August 23rd, 2021: Throughout my time working as an intern for North American Marine Environment Protection Association (NAMEPA), I learned quite a bit about what it means to be a part of educational, maritime-focused outreach. Education outreach was one of many things on my task list, but it was the experience I benefitted from the most. While teaching students of all ages, having the opportunity to learn from them while educating was a treat – and it taught me a lot about why this is important, and how it can be successful.
Global shipping has become a necessity for the way we live and the goods we require, and it’s been taken for granted. Not many young students get the opportunity to learn about the maritime industry or the marine environment, yet their livelihoods rely on both to lead a healthy lifestyle. Promoting the maritime industry, strengthening it, and sustaining its longevity all start with education as well as community outreach.
Education and community outreach are beneficial to all parties and are a great opportunity to spread awareness of shipping’s importance. Being on the job of these sites demonstrated the current state of this awareness, and also how to effectively communicate a message to students through corresponding games and presentations.
Much of what I personally find interesting about environmentalism and shipping isn’t the same as what younger students would find interesting. In order to get past this barrier, it’s important to slowly teach them through things they understand. A couple of examples of this would be things like playing games that they understand such as Jenga, and just add a lesson to it – or teaching types of ships to kids by color coordinating them and adding a story to it. Methods like these make topics usually avoided by young students much mortar interesting. Rather than avoiding large topics until later in their education, outreach like NAMEPA’s provides a framework for students which they wouldn’t have otherwise.
This summer I went to outreach in multiple towns and multiple classrooms. In each one, there were always a handful of students that stood out. They had a passion for the topic itself. Whether it be asking questions about the ships that we see on a beach cleanup or examining the horseshoe crab shells, witnessing a passion develop within a few kids was consistently a special moment. If NAMEPA was not able to visit this classroom, students may have never discovered the interest they had in shipping or in the marine environment. The opportunity presented by these visits can make a difference in their future options. For myself, these topics didn’t reach me until later in life. If I had discovered my interest in it earlier, I could have been more prepared for a certain future.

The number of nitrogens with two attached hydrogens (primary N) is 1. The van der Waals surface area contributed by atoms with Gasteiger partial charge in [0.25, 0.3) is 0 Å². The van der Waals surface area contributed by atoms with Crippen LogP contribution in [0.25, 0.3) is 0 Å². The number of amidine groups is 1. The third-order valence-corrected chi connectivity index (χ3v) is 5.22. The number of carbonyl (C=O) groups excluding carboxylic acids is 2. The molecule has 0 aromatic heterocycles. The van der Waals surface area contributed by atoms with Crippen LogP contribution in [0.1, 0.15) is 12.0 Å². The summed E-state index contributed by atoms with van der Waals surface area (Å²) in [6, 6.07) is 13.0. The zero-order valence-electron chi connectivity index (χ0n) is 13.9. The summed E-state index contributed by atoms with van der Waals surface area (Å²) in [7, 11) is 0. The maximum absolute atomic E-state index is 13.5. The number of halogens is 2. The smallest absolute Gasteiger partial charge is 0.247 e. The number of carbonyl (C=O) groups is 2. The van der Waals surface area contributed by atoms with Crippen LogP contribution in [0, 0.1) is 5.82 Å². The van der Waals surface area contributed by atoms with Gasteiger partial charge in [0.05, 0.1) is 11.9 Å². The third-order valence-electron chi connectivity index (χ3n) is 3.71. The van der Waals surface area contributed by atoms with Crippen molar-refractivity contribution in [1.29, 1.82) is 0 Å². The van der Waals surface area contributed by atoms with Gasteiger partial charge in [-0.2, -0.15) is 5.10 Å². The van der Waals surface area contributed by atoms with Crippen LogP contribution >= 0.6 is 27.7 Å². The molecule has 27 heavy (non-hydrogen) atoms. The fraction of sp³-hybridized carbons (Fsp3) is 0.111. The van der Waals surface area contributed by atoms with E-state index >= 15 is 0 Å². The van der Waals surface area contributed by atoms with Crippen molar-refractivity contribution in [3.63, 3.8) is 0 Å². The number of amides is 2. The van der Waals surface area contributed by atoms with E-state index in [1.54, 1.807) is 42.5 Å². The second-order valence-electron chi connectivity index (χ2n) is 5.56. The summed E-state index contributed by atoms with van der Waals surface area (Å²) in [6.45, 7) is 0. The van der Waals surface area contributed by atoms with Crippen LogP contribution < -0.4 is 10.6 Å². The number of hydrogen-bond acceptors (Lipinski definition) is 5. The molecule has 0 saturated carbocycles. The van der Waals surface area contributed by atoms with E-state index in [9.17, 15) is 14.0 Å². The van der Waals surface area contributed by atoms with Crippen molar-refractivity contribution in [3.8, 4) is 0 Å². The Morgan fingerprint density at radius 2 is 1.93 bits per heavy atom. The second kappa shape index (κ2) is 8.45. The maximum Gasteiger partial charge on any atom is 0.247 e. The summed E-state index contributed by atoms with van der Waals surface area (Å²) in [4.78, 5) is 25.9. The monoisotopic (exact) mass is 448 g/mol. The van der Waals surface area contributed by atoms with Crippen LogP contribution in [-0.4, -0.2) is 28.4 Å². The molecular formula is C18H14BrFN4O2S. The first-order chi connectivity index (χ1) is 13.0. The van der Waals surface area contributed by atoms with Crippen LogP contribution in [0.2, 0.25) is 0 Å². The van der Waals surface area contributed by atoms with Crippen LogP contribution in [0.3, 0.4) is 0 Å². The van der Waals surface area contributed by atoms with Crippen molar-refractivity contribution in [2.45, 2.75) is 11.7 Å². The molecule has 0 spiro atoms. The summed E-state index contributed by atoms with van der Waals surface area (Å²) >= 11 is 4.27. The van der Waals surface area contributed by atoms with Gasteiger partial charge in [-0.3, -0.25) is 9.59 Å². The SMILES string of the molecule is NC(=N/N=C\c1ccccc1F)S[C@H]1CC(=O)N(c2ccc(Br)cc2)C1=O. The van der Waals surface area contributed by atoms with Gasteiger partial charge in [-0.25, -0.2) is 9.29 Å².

Even for the kids who won’t be planning on going into a maritime career, the educational outreach still makes a drastic impact on the future public’s perception of both the environment and shipping, as well as the relationship between the two. As I’ve discussed, these are topics that most people don’t hear about until much later in their life, and possibly ever. Simply being able to plant a foundation for future experiences pertaining to the topics that NAMEPA discusses is an advantage for both parties. One of the greatest disadvantages many students face is a lack of exposure to a variety of topics. Providing the opportunity for a student to dip their toes into the world of the maritime industry or environmental science, two essential topics in today’s world opens up their future.
The importance of education was also an important realization for my own career path. The best way to expand the knowledge of a topic is to get it within the world of education. This means collaborating with as many Boys & Girls Clubs or YMCAs as possible, reaching as many districts as we can, and finding organizations all across the country to help us expand that reach. Being able to be a part of NAMEPA’s outreach team this summer enlightened me on the gears of education, what it means to be a teacher on a topic seldom discussed, and why it’s necessary.
By Ryan Salese